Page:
A Lemon’s Progress

And so after a few weeks on the deck, the lemons have doubled in size. Here my lovely assistant holds a quarter for size comparison.

Compare this to one month ago and you will be greatly impressed. Reminder: let us not get too attached to these lemon babies because they still swim in perilous seas.

  • The upper most leaf on the left side is suffering from the dreaded tater leaf, a bad thing.
  • The lemon on the right side has the faintest blush of something that might be the rusty mildew, a worse thing.
  • I still have to transplant this from its original black plastic pot, which causes the whole plant to go into shock and drop leaves and fruit.

Lemon tree farming is fraught with peril and heartbreak, especially if you only have one tree and you are trying to do it in NJ.

7 thoughts on “A Lemon’s Progress”

  1. You are right in your assessment of lemon tree farming. Mine would bloom profusely, set on dozens of lemons and then one-by-one they would drop off. When it did take lemons to maturity they were tart beyond description. One lemon was all I neede for a lemon meringue pie.

    It looks like you’re having better luck, Suzette. What species of tree do you have?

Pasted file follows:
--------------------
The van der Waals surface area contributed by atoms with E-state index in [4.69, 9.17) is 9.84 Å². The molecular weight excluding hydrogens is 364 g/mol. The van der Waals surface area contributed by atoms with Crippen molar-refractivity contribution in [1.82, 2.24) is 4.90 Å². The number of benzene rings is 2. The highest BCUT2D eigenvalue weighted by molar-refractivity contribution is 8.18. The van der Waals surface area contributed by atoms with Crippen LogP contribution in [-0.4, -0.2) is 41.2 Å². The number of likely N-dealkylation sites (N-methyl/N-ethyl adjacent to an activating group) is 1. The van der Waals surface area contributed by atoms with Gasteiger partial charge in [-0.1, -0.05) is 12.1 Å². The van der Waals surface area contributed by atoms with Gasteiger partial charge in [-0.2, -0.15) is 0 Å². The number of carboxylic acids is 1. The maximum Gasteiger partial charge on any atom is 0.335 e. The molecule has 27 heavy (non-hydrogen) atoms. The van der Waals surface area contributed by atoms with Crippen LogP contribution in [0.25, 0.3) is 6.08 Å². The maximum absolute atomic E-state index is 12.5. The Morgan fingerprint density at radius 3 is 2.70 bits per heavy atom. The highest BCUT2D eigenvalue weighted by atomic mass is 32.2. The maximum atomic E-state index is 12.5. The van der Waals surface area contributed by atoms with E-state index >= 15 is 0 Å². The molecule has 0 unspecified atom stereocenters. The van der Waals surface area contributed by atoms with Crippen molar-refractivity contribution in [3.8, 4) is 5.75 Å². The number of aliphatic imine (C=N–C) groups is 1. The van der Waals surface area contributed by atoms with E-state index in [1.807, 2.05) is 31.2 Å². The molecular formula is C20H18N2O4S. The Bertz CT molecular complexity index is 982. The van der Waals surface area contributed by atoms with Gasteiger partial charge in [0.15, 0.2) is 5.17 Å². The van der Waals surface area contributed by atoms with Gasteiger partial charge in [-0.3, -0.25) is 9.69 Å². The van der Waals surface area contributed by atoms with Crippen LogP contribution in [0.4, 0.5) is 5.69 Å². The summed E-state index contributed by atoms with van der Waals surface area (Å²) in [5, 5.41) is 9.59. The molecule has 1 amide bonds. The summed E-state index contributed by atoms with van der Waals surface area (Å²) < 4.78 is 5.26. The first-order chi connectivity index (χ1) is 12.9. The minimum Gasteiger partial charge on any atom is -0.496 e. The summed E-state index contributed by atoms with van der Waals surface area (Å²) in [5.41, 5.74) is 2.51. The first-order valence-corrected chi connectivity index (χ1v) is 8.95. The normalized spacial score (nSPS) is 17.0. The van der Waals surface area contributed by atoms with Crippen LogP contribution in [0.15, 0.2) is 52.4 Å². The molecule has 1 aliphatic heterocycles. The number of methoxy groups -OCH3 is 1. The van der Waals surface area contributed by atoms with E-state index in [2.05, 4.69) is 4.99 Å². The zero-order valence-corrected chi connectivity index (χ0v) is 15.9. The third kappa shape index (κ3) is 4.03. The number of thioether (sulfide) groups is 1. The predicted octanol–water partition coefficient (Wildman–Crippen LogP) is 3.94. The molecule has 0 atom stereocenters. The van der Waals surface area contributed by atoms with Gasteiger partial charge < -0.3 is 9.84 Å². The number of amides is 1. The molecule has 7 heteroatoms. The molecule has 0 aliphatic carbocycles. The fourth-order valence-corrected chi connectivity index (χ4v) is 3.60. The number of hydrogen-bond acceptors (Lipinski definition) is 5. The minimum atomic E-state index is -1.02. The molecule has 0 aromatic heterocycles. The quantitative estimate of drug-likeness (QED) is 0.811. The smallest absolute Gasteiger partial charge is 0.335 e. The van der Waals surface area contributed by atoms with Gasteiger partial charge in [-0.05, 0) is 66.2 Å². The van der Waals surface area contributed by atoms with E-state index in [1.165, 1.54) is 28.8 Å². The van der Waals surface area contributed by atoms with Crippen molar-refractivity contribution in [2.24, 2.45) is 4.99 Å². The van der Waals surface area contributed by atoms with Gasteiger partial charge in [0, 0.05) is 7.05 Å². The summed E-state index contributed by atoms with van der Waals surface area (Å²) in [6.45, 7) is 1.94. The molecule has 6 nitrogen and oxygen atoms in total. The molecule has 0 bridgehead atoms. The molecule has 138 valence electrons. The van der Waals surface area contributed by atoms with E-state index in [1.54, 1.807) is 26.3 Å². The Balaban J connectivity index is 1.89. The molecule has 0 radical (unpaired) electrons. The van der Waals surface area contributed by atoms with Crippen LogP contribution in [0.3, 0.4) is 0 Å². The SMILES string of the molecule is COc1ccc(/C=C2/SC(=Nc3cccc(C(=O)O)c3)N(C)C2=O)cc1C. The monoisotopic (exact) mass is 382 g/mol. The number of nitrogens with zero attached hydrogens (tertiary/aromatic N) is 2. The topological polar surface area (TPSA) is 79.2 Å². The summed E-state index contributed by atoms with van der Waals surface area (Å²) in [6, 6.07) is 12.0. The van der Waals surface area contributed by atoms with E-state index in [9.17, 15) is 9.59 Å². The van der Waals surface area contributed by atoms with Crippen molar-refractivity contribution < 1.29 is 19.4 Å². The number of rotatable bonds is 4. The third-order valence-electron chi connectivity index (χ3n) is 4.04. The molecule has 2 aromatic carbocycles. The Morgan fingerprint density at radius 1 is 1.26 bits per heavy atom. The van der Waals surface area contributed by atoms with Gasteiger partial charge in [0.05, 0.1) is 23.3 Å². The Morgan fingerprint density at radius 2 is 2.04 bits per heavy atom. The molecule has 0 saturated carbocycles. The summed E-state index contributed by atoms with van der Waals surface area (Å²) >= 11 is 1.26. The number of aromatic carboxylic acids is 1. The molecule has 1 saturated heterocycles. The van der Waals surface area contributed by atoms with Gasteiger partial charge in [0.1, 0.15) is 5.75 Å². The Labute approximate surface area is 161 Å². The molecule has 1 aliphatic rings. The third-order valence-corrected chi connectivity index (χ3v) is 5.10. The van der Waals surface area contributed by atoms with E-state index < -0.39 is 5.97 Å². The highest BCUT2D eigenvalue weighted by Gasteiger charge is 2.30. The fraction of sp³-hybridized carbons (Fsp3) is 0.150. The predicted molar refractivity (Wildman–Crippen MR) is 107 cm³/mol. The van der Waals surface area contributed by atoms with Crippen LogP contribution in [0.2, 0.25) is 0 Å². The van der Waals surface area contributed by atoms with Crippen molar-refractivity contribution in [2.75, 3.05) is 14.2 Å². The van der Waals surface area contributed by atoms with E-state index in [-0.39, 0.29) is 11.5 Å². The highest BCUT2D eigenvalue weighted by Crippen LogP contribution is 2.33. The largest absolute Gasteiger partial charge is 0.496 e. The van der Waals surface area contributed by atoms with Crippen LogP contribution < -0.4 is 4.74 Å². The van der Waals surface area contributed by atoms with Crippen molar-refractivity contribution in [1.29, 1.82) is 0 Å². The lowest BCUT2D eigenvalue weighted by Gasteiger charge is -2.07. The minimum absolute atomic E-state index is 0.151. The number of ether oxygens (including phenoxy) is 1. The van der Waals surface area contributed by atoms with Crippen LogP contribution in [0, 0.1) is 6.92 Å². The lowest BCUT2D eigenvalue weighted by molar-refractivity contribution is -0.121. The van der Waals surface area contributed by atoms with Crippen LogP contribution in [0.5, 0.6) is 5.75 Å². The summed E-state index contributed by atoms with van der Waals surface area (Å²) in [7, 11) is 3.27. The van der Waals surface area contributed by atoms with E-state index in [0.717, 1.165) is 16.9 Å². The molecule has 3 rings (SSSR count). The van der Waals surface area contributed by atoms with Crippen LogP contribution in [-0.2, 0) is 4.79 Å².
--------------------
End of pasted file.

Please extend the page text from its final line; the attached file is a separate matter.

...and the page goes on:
1. It’s a Meyer Lemon tree that came as a gift via FTD. The books are right that 99% of the pea sized fruits drop off and that was heartbreaking enough. Now I am steeling myself for the predicted loss of golf ball sized fruits.

      Any success that I’ve had I credit to Jack’s Citrus Feed.

  2. Impressive that your lemons are still alive – if I were growing them where we are, up the Jersey Turnpike and over the GWB in New York, the plant would be dead and shriveled up from the cold we are still experiencing in the mornings – hovering in the 40s – my peonies are shut tight like clams, fearful of opening until the sunshine returns. Good luck!

    1. i start checking the overnight temperature points as soon as I get up and don’t stop until after supper, just so I can plan to wrap a sheet around the little tree or not. So far, I haven’t had to. This part of NJ benefits from the warm ocean water temps making it more like NC than interior NJ.

      1. We’ve had like two days day of sun and warmth since spring sprung then back to this horrible chill, fog, and drizzle mess. I haven’t brought out any plants nor have I planted a thing in the garden. I may just live summer vicariously though your Meyer Lemon tree thinking lemonade popsicles.

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